In Rosarium Virginis Mariae Pope John Paul II makes clear that the Rosary does not conflict with the Liturgy but rather sustains it since it serves as an excellent introduction and faithful echo of the Liturgy enabling full participation.

History of the Rosary

Where does the Rosary come from?

According to tradition the Rosary was a gift to the Church by the Blessed Virgin Mary in response to the great heresy of Albigensianism. It is important to note the nature of this heresy since it has many parallels to our present culture.

According to the late Fr. John Hardon SJ, “Albigensianism, was a Christian heresy prevalent in western Europe, particularly in southern France and northern Italy, during the 12th and 13th centuries. Adherents were variously called Albigenses, from the city of Albi, where they flourished, or Cathari (Greek katharos, pure), from the earlier Manichaean sect which St. Augustine battled in the early Church, which sought purification from bodily and material things. Jesus was a mere creature that came to show us how to live a good life. There could be no incarnation of God  since the body was evil and this would mean that the good God of the NT would be under the control of the evil God of nature.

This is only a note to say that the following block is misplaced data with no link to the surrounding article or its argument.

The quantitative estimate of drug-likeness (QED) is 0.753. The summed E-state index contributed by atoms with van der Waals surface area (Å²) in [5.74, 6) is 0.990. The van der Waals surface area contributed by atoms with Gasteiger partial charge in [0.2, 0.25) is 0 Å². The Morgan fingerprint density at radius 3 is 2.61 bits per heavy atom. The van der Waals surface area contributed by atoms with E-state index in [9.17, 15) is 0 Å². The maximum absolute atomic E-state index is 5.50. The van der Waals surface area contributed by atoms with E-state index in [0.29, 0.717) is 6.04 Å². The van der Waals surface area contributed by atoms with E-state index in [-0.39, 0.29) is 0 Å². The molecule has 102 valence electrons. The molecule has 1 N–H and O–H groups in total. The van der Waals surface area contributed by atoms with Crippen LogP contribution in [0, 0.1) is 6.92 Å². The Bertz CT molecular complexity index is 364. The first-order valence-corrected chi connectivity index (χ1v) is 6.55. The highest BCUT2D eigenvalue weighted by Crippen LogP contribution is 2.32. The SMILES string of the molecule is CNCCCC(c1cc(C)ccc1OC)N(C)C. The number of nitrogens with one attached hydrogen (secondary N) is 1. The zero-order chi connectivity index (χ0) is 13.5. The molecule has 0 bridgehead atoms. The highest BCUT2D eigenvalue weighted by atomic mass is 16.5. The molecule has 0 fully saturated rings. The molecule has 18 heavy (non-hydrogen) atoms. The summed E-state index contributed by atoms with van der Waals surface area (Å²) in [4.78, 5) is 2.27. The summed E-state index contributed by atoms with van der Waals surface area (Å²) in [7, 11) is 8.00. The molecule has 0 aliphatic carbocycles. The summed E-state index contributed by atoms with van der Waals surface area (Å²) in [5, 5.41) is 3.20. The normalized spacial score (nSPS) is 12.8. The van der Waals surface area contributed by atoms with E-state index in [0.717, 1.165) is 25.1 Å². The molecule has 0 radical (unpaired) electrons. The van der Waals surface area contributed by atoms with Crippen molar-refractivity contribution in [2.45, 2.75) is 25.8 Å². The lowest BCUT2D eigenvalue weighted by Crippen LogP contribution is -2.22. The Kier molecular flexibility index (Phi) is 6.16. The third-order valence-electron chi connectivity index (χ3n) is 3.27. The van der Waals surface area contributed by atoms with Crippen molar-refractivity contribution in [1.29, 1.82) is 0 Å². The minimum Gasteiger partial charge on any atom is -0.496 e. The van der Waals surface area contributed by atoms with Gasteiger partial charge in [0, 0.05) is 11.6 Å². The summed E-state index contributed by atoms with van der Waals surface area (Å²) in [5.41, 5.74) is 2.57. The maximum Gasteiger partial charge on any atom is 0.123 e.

It is interesting to note that the Albigensians condemned marriage and the procreation of children as demonic because it perpetuated the imprisonment of a soul in a body. Concubinage was tolerated as preferable to the permanent bond of matrimony; and desertion of husband or wife was called praiseworthy. This meant that adultery was sanctioned and consequently that they made wide use of contraception so as to avoid procreation. According to some sources they practiced ritualized euthanasia and taught that suicide was commendable because it liberated the soul from its captivity in the body – the true end of our being. [Catholic Encyclopedia].  Since the Albigensians detested maternity as the propagation of an entrapped soul in a body they therefore detested the Catholic doctrine of the divine maternity of Mary.